Halifax and Elland pubs
Any area has its pubs of distinction and historical note. Calderdale, located on an important pass and trade route across the Pennines from Lancashire, is no exception. Here is an overview of pubs in the Lower Valley, to the east.
A venerable local pub is Elland’s Great House, in Westgate. Starting out as Great House Farm, it was long known as the Fleece Inn until 1997. The buildings date from around 1610, and its long history has left it with much character. A fight in the early 19th century ended in murder, and a bloodstained hand-print on the stairs that could not be erased – until part of the old staircase was burnt in the 1970s. The inn – or rather the barn that stood beside it until the 1960s – also had a ghostly headless coachman, Leatherty Coit, who would ride full tilt down Westgate, in a carriage pulled by a similarly headless horse. Tales of a grey lady, a secret passage and a listening hole are also told of the building.
Halifax’s Union Cross Inn is the oldest in town, having been in existence since at least 1535. Originally named simply the Cross for its position opposite the Market Cross, the ‘Union’ was added at the time of the Jacobite rebellion. The inn was the central coaching and packhorse halt in town, and its vicinity has been busy with all the usual revels of the past, including cockfighting and maypole festivities, causing divines like Oliver Heywood and John Wesley to despair – Wesley had to give up an attempt to preach from its steps. More respectably, perhaps, it is also believed that Daniel Defoe wrote part of ‘Robinson Crusoe’ while staying at the inn.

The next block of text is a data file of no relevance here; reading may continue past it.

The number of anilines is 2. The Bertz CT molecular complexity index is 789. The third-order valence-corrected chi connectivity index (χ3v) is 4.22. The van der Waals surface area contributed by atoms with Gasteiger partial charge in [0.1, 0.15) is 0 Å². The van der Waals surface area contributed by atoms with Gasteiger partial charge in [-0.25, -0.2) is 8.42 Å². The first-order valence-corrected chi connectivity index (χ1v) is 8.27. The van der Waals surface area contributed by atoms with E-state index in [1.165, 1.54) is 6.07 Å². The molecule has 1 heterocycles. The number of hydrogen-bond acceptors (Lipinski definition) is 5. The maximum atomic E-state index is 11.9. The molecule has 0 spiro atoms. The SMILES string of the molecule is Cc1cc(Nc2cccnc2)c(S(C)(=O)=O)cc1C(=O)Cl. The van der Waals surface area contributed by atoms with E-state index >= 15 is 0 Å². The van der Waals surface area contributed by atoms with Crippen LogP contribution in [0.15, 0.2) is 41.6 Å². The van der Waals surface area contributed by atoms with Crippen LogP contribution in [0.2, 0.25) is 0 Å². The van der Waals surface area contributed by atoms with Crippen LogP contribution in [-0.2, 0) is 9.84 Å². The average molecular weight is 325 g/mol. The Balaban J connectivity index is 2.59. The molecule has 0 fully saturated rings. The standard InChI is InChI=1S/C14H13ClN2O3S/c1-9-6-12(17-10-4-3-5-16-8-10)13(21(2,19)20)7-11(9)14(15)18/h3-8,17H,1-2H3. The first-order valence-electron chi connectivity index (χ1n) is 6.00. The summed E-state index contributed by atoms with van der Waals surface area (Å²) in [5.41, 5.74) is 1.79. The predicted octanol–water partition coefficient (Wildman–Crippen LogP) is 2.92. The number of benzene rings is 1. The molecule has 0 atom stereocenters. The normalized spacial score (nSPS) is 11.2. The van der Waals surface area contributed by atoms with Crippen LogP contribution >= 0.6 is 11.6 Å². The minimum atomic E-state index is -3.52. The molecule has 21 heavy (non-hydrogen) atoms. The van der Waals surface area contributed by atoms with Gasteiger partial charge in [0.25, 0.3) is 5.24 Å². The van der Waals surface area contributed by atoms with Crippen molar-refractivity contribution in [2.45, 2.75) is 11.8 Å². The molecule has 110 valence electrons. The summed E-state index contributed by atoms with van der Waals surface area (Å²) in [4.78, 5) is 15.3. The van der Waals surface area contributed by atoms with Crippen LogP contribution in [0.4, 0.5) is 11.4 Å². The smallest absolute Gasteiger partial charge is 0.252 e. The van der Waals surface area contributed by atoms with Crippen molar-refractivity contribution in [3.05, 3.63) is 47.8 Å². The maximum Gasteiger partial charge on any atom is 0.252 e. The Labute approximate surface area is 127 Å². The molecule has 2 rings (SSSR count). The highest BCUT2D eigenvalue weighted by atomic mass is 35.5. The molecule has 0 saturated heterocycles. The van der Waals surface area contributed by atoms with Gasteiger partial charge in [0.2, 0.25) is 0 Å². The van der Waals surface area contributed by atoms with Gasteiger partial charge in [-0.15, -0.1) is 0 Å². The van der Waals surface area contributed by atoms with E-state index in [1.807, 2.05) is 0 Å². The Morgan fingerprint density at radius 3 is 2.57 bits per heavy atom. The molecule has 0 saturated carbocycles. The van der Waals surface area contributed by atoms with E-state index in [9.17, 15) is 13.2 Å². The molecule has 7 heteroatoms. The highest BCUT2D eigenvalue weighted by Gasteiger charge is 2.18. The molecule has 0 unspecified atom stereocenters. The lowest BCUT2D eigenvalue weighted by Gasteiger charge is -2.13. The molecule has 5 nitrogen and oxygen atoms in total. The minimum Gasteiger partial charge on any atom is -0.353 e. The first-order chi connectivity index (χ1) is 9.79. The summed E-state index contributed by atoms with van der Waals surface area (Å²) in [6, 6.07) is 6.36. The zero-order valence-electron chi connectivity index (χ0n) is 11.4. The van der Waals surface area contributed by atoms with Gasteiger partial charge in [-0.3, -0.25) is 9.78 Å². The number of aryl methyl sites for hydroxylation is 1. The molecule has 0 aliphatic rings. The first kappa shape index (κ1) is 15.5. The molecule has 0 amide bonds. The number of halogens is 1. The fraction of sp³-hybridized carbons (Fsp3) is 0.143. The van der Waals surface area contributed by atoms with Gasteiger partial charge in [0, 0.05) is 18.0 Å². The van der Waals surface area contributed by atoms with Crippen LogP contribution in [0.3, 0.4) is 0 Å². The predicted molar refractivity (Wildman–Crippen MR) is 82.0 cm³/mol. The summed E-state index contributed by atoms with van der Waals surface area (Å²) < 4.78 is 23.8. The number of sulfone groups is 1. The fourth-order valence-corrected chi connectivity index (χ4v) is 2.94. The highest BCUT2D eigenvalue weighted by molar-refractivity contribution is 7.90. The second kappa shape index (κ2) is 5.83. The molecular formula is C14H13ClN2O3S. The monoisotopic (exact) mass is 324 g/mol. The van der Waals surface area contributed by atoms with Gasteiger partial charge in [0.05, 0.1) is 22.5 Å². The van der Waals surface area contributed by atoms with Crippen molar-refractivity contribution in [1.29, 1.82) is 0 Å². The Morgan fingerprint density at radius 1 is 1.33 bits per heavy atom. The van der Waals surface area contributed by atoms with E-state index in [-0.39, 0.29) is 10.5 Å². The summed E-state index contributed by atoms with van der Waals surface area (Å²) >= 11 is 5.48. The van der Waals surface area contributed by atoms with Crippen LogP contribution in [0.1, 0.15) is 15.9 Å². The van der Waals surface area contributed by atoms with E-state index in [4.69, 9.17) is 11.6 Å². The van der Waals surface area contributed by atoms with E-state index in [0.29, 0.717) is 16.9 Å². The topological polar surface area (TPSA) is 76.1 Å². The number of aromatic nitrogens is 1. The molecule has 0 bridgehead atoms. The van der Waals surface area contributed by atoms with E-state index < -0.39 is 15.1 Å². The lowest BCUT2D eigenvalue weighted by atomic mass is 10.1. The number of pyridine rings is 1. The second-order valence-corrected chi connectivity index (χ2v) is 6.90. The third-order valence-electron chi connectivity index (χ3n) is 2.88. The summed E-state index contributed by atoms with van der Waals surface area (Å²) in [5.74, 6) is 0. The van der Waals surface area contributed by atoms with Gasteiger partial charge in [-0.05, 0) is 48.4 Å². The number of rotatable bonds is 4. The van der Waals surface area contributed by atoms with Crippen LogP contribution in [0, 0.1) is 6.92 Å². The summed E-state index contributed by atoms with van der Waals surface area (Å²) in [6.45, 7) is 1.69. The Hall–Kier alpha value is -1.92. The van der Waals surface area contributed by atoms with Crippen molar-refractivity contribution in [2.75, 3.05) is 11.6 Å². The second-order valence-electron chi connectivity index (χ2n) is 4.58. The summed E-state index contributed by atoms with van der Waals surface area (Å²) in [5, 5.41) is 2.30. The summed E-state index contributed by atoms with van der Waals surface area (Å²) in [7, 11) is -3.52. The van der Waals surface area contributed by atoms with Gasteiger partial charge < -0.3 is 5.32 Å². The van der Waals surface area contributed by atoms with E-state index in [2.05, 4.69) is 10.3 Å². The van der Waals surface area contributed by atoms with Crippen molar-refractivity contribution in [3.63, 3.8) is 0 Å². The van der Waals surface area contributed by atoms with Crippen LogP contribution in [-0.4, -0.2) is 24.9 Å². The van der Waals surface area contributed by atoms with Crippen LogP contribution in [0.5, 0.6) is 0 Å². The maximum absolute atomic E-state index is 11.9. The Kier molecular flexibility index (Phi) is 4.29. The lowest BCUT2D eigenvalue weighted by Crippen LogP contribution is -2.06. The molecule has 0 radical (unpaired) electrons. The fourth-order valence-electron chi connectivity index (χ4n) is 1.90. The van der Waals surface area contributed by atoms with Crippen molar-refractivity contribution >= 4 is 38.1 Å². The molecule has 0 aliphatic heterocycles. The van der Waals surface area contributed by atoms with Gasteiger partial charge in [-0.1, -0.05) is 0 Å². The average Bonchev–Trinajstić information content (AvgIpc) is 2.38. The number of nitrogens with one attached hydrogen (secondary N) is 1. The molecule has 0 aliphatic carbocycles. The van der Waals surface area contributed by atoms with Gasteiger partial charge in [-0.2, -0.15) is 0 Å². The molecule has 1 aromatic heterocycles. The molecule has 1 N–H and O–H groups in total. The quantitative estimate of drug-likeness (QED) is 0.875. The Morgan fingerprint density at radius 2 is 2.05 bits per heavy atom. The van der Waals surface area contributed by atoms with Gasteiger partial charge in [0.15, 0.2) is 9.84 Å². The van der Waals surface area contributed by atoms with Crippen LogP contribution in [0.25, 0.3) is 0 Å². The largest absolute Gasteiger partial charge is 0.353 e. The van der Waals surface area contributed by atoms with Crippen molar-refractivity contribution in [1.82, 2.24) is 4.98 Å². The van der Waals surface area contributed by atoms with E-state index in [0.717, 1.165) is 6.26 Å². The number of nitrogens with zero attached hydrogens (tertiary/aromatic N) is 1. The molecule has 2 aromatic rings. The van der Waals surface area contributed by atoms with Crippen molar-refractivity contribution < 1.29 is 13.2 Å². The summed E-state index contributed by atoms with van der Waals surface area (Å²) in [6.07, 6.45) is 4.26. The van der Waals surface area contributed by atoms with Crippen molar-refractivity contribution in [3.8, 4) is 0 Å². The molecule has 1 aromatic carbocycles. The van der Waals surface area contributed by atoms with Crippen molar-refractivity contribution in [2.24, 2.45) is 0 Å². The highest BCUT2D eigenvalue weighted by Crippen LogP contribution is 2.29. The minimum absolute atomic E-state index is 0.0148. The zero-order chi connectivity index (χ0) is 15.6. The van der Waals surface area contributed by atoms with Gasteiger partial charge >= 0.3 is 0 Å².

Sometimes people don’t like it when the name of a well-known pub is changed. One such inn is Lewin’s, at Bull Green, Halifax, a listed building dating from 1769. First known as the Hare and Hounds Inn, it became Lewin’s in 1881 when taken over by the Lewin family, and Lewin’s it remained until 1996, when it became one of the Irish theme pubs, O’Neill’s. The change of name caused some controversy, and finally (?), in 2000 it got its old name of Lewin’s back! However, one tradition long associated with Lewin’s seems unlikely to return – during the beer shortage of the Great War women were banned from the pub, and the men-only drinking continued until 1969.
Skircoat Green’s Standard of Freedom Inn has a special place in Calderdale’s radical movement. Originally known as the Waggoners, its name was changed in support of the strong movement of Chartism. The landlord at the time reputedly declared "the people of Skircoat Green shall join in that march of freedom, and I will raise the standard of freedom at this inn". The village was known for its radicalism and the inn became known for its Chartist and similar meetings.
Calderdale libraries has a large and varied collection of resources about local pubs. For a list of these resources enter public houses or pubs as a 'quick search' term in the Online library catalogue